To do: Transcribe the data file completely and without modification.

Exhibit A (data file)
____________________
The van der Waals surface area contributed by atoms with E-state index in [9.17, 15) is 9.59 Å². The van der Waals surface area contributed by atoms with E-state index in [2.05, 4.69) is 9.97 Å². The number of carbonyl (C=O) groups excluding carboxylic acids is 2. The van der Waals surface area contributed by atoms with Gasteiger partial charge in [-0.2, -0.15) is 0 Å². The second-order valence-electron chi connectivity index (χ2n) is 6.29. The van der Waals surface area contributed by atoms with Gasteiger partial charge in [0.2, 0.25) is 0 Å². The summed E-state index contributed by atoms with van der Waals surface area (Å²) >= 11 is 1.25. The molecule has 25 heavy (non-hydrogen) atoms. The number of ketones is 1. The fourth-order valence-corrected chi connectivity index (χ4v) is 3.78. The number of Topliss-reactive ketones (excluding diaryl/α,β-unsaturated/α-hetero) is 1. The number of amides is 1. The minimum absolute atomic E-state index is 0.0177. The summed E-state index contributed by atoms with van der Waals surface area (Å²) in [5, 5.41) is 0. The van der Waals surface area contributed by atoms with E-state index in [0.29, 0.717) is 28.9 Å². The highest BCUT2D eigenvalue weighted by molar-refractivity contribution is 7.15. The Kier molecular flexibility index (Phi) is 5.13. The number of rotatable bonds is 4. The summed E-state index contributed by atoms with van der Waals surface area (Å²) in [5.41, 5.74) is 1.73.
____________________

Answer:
The van der Waals surface area contributed by atoms with E-state index in [9.17, 15) is 9.59 Å². The van der Waals surface area contributed by atoms with E-state index in [2.05, 4.69) is 9.97 Å². The number of carbonyl (C=O) groups excluding carboxylic acids is 2. The van der Waals surface area contributed by atoms with Gasteiger partial charge in [-0.2, -0.15) is 0 Å². The second-order valence-electron chi connectivity index (χ2n) is 6.29. The van der Waals surface area contributed by atoms with Gasteiger partial charge in [0.2, 0.25) is 0 Å². The summed E-state index contributed by atoms with van der Waals surface area (Å²) >= 11 is 1.25. The molecule has 25 heavy (non-hydrogen) atoms. The number of ketones is 1. The fourth-order valence-corrected chi connectivity index (χ4v) is 3.78. The number of Topliss-reactive ketones (excluding diaryl/α,β-unsaturated/α-hetero) is 1. The number of amides is 1. The minimum absolute atomic E-state index is 0.0177. The summed E-state index contributed by atoms with van der Waals surface area (Å²) in [5, 5.41) is 0. The van der Waals surface area contributed by atoms with E-state index in [0.29, 0.717) is 28.9 Å². The highest BCUT2D eigenvalue weighted by molar-refractivity contribution is 7.15. The Kier molecular flexibility index (Phi) is 5.13. The number of rotatable bonds is 4. The summed E-state index contributed by atoms with van der Waals surface area (Å²) in [5.41, 5.74) is 1.73.